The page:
WHO calls for health to be “front and centre” at “pivotal COP27 climate talks”

WHO calls for health to be "front and centre" at "pivotal COP27 climate talks". Image: Holli/Shutterstock.com

THE World Health Organisation (WHO) has called for people’s health to be “front and centre” at COP27, United Nations Climate Change Conference 2022, in Sharm El Sheikh, Egypt.

The WHO served a “grim reminder” ahead of “pivotal climate talks” at COP27, that the climate crisis continues to make people sick and jeopardizes lives and that health must be at the core of these critical negotiations.

WHO believes the conference must conclude with progress on the four key goals of mitigation, adaptation, financing and collaboration to tackle the climate crisis.

COP27 will be a crucial opportunity for the world to come together and re-commit to keeping the 1.5 °C Paris Agreement goal alive.

“We welcome journalists and COP27 participants to join WHO at a series of high-level events and spend time in an innovative health pavilion space,” the organisation said on Sunday, November 6.

“Our focus will be placing the health threat from the climate crisis and the huge health gains that would come from stronger climate action at the centre of discussions.”

It added: “Climate change is already affecting people’s health and will continue to do so at an accelerating rate unless urgent action is taken.”

Dr Tedros Adhanom Ghebreyesus, WHO Director-General, who was recently subject to a doctored video that claimed he hadn’t been vaccinated against Covid, said: “Climate change is making millions of people sick or more vulnerable to disease all over the world and the increasing destructiveness of extreme weather events disproportionately affects poor and marginalised communities.

“It is crucial that leaders and decision-makers come together at COP27 to put health at the heart of the negotiations.”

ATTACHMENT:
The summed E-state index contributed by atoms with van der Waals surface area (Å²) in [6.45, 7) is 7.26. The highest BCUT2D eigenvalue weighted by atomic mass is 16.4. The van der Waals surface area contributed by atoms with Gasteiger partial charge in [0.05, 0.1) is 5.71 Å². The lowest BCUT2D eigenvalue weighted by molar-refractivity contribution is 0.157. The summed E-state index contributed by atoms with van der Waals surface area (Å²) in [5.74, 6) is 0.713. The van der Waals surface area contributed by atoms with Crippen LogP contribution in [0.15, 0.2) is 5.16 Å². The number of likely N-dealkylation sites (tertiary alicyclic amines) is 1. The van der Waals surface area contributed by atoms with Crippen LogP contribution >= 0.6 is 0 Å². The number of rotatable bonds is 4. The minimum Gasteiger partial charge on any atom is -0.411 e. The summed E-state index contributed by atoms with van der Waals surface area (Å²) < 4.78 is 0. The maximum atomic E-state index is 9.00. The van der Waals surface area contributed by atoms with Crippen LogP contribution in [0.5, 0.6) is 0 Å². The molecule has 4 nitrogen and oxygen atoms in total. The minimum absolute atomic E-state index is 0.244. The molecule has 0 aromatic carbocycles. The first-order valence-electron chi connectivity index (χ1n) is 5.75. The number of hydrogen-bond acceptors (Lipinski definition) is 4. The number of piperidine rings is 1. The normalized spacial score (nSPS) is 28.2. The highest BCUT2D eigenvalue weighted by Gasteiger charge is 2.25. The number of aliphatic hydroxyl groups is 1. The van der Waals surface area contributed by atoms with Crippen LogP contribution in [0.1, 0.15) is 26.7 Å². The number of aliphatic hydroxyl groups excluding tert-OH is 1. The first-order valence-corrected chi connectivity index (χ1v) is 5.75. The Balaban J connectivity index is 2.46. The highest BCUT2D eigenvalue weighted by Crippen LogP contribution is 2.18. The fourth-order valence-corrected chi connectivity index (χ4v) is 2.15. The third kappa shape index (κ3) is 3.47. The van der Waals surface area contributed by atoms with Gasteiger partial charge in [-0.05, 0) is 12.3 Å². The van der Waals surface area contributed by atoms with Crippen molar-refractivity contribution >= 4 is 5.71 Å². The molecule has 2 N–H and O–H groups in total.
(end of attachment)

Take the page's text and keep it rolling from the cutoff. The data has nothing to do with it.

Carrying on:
The health organisation added: “Our health depends on the health of the ecosystems that surround us, and these ecosystems are now under threat from deforestation, agriculture and other changes in land use and rapid urban development.

“The encroachment ever further into animal habitats is increasing opportunities for viruses harmful to humans to make the transition from their animal host.

“Between 2030 and 2050, climate change is expected to cause approximately 250 000 additional deaths per year from malnutrition, malaria, diarrhoea and heat stress.”

WHO said it “is calling on governments to lead a just, equitable and fast phase out of fossil fuels and transition to a clean energy future. There has also been encouraging progress on commitments to decarbonization and WHO is calling for the creation of a fossil fuel non-proliferation treaty that would see coal and other fossil fuels harmful to the atmosphere phased out in a just and equitable way.”

“This would represent one of the most significant contributions to climate change mitigation,” it said.

“Improvement in human health is something that all citizens can contribute to, whether through the promotion of more urban green spaces, which facilitate climate mitigation and adaptation while decreasing the exposure to air pollution, or campaigning for local traffic restrictions and the enhancement of local transport systems,” it added.

“Community engagement and participation on climate change is essential to building resilience and strengthening food and health systems, and this is particularly important for vulnerable communities and small island developing states (SIDS), who are bearing the brunt of extreme weather events.”

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Written by

Matthew Roscoe

Originally from the UK, Matthew is based on the Costa Blanca and is a web reporter for The Euro Weekly News covering international and Spanish national news. Got a news story you want to share? Then get in touch at [email protected]

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